Contributed - Cal Lutheran Media Relations
This July, California Lutheran University launched the Community Scholars for Black Lives program. The first three scholars were announced Nov. 3.
“Systemic racism makes it difficult for my community to be exposed to successful opportunities,” Sia Williams, Cal Lutheran junior and Community Scholar for Black Lives, said in an email interview. “Our system was not created for Black communities to succeed, and it is important for America to not only own up to this disadvantage but to fight to make the system better for our future generations.”
Williams said she applied because she wanted change–to create more equitable opportunities for the Black community.
Landry Irumva, Cal Lutheran junior and another Community Scholar for Black Lives, said applying was essential in helping him reach his goals and contribute to society.
“Well, for myself as a Black man, systemic racism is something I, unfortunately, live every day, so it is very important to me,” Irumva said in an email interview. “I do not get to have a break after a protest for Black Lives Matter and forget about all of it, every day walking around in my skin means I will confront systemic racism in one way or another.”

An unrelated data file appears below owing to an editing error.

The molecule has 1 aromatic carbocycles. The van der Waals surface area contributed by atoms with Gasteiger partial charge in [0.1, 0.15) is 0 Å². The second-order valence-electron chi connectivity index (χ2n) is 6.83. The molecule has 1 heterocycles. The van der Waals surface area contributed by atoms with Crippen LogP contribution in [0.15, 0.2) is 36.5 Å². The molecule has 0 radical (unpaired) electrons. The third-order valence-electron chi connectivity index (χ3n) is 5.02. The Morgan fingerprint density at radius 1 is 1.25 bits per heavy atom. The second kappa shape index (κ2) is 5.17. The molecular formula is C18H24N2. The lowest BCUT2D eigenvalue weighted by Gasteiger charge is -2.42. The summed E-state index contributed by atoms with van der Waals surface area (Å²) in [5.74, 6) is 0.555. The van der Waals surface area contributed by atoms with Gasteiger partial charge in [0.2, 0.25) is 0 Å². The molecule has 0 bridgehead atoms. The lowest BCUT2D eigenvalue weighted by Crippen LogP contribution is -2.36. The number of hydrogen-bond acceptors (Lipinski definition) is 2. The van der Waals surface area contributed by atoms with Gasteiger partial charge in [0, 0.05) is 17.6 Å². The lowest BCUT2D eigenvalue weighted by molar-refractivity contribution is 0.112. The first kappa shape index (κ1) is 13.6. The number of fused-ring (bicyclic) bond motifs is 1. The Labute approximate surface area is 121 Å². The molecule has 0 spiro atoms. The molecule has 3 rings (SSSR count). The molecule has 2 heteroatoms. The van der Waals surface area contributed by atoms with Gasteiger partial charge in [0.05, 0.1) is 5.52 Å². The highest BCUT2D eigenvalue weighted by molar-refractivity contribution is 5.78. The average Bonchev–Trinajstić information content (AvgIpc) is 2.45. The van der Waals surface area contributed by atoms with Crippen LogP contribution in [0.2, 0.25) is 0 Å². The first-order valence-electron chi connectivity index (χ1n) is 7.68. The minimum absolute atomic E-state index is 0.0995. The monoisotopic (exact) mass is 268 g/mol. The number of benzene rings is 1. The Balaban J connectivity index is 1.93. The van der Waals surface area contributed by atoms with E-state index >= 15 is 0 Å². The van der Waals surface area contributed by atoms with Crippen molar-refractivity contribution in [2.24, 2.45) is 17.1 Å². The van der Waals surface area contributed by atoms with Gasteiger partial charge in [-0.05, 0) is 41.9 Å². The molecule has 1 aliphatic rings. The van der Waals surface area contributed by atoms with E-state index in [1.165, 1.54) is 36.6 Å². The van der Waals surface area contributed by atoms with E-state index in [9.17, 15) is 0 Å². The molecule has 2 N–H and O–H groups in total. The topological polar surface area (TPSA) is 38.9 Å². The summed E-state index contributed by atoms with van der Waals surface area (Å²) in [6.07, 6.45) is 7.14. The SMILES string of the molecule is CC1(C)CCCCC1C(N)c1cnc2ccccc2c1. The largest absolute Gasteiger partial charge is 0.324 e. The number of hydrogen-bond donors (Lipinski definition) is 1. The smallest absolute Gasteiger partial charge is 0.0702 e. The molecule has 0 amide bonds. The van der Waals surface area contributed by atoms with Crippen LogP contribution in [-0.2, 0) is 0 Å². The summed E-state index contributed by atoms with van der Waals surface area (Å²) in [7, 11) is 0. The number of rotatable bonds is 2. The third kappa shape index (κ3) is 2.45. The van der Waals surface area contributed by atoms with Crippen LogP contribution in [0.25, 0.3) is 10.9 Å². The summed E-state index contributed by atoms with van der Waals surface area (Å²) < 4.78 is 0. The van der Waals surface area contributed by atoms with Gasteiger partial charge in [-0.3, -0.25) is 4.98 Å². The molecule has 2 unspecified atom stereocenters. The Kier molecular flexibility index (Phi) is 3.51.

Irumva said the application process was highly competitive.
“The experience was competitive because they were only choosing three scholars, so the waiting was a bit crazy,” Irumva said. “This is a testament to the importance of CLU, and the community partners have put on the program.”
Zino Ayetuoma, vice president of Black Student Union, Irumva and Williams are the first Community Scholars for Black Lives, and were selected by a panel of Cal Lutheran faculty and staff as well as local, national and international civil rights leaders, according to a Cal Lutheran press release.
The program was initiated by Susie Lundeen-Smuck, the former chair of the Board of Regents. Smuck made an informal suggestion that Cal Lutheran take part in the movement to memorialize George Floyd. Vice President of University Advancement Regina Biddings-Muro and Kelly Owens, director of Sponsored Research and Projects, moved to connect with well-established community organizations.
Those six organizations were Alpha Phi Alpha Fraternity, Xi lota Lambda Chapter, The Channel Islands Chapter of the Links, NAACP Ventura County, Omega Psi Phi Fraternity, Psi Xi Chapter, Ventura County Alumnae Chapter, Delta Sigma Theta Sorority and Alpha Kappa Alpha Sorority, Xi Kappa Omega Chapter.
Biddings-Muro said the program was the university’s means of taking action, to do its part in addressing systemic racism by spreading awareness.
“In reaching out to the community organization to come together and to think how we can be bridge holders to expand understanding and to educate, that’s what led to the program,” Biddings-Muro said in a phone interview. “So our students would help to broaden this awareness and to bring real work to life.”